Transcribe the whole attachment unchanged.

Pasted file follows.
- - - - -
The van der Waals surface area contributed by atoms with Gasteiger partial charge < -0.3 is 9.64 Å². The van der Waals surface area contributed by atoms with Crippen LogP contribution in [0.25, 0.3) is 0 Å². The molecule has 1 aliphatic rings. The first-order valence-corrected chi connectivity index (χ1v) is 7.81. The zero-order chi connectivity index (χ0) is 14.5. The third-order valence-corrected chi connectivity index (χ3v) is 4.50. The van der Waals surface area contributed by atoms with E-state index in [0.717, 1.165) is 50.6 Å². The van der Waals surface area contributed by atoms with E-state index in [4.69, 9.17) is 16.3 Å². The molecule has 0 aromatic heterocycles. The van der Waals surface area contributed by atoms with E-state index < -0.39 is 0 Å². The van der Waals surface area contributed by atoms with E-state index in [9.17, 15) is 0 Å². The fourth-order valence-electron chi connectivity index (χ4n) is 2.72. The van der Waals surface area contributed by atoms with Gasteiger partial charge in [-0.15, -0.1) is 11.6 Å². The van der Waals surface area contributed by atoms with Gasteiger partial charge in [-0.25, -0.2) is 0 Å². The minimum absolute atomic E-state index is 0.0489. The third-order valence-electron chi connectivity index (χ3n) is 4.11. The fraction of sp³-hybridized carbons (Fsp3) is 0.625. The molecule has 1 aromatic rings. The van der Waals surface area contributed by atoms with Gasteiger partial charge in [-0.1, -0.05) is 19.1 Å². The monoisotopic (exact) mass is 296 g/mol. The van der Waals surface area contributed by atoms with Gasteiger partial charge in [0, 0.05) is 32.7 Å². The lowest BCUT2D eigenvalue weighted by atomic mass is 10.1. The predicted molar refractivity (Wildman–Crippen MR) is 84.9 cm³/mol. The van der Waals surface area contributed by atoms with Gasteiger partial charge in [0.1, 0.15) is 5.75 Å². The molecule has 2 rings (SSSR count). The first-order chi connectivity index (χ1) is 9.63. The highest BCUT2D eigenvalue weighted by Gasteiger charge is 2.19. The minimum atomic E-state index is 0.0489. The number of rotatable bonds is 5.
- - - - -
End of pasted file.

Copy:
The van der Waals surface area contributed by atoms with Gasteiger partial charge < -0.3 is 9.64 Å². The van der Waals surface area contributed by atoms with Crippen LogP contribution in [0.25, 0.3) is 0 Å². The molecule has 1 aliphatic rings. The first-order valence-corrected chi connectivity index (χ1v) is 7.81. The zero-order chi connectivity index (χ0) is 14.5. The third-order valence-corrected chi connectivity index (χ3v) is 4.50. The van der Waals surface area contributed by atoms with E-state index in [0.717, 1.165) is 50.6 Å². The van der Waals surface area contributed by atoms with E-state index in [4.69, 9.17) is 16.3 Å². The molecule has 0 aromatic heterocycles. The van der Waals surface area contributed by atoms with E-state index < -0.39 is 0 Å². The van der Waals surface area contributed by atoms with E-state index in [9.17, 15) is 0 Å². The fourth-order valence-electron chi connectivity index (χ4n) is 2.72. The van der Waals surface area contributed by atoms with Gasteiger partial charge in [-0.15, -0.1) is 11.6 Å². The van der Waals surface area contributed by atoms with Gasteiger partial charge in [-0.25, -0.2) is 0 Å². The minimum absolute atomic E-state index is 0.0489. The third-order valence-electron chi connectivity index (χ3n) is 4.11. The fraction of sp³-hybridized carbons (Fsp3) is 0.625. The molecule has 1 aromatic rings. The van der Waals surface area contributed by atoms with Gasteiger partial charge in [-0.1, -0.05) is 19.1 Å². The monoisotopic (exact) mass is 296 g/mol. The van der Waals surface area contributed by atoms with Gasteiger partial charge in [0, 0.05) is 32.7 Å². The lowest BCUT2D eigenvalue weighted by atomic mass is 10.1. The predicted molar refractivity (Wildman–Crippen MR) is 84.9 cm³/mol. The van der Waals surface area contributed by atoms with Gasteiger partial charge in [0.1, 0.15) is 5.75 Å². The molecule has 2 rings (SSSR count). The first-order chi connectivity index (χ1) is 9.63. The highest BCUT2D eigenvalue weighted by Gasteiger charge is 2.19. The minimum atomic E-state index is 0.0489. The number of rotatable bonds is 5.